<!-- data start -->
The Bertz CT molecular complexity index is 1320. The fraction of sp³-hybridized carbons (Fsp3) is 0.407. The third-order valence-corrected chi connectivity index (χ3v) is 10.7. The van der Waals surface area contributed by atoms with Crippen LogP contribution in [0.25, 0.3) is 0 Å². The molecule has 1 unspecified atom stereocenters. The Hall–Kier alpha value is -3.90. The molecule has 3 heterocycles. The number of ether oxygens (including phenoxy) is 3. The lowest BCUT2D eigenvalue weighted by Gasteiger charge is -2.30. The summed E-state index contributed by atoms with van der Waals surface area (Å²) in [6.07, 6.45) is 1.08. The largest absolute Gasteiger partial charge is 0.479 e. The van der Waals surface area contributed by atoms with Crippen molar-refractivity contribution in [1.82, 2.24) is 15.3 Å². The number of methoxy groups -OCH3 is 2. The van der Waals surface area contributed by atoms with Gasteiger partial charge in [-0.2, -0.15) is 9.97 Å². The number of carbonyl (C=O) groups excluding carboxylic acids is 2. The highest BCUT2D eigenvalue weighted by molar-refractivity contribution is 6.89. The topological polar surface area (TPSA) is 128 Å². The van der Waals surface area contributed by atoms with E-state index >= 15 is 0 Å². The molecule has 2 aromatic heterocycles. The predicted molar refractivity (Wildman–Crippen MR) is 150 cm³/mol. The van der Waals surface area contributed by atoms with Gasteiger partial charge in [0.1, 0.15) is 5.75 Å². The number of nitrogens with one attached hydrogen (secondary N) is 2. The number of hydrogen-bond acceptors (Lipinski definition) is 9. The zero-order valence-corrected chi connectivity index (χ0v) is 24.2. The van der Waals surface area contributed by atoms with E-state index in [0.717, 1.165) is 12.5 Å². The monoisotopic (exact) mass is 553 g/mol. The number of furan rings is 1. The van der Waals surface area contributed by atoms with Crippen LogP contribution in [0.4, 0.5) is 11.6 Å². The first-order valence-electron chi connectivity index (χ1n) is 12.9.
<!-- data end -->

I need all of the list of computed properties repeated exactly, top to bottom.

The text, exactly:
The Bertz CT molecular complexity index is 1320. The fraction of sp³-hybridized carbons (Fsp3) is 0.407. The third-order valence-corrected chi connectivity index (χ3v) is 10.7. The van der Waals surface area contributed by atoms with Crippen LogP contribution in [0.25, 0.3) is 0 Å². The molecule has 1 unspecified atom stereocenters. The Hall–Kier alpha value is -3.90. The molecule has 3 heterocycles. The number of ether oxygens (including phenoxy) is 3. The lowest BCUT2D eigenvalue weighted by Gasteiger charge is -2.30. The summed E-state index contributed by atoms with van der Waals surface area (Å²) in [6.07, 6.45) is 1.08. The largest absolute Gasteiger partial charge is 0.479 e. The van der Waals surface area contributed by atoms with Crippen molar-refractivity contribution in [1.82, 2.24) is 15.3 Å². The number of methoxy groups -OCH3 is 2. The van der Waals surface area contributed by atoms with Gasteiger partial charge in [-0.2, -0.15) is 9.97 Å². The number of carbonyl (C=O) groups excluding carboxylic acids is 2. The highest BCUT2D eigenvalue weighted by molar-refractivity contribution is 6.89. The topological polar surface area (TPSA) is 128 Å². The van der Waals surface area contributed by atoms with E-state index >= 15 is 0 Å². The molecule has 2 aromatic heterocycles. The predicted molar refractivity (Wildman–Crippen MR) is 150 cm³/mol. The van der Waals surface area contributed by atoms with Gasteiger partial charge in [0.1, 0.15) is 5.75 Å². The number of nitrogens with one attached hydrogen (secondary N) is 2. The number of hydrogen-bond acceptors (Lipinski definition) is 9. The zero-order valence-corrected chi connectivity index (χ0v) is 24.2. The van der Waals surface area contributed by atoms with E-state index in [0.717, 1.165) is 12.5 Å². The monoisotopic (exact) mass is 553 g/mol. The number of furan rings is 1. The van der Waals surface area contributed by atoms with Crippen LogP contribution in [0.4, 0.5) is 11.6 Å². The first-order valence-electron chi connectivity index (χ1n) is 12.9.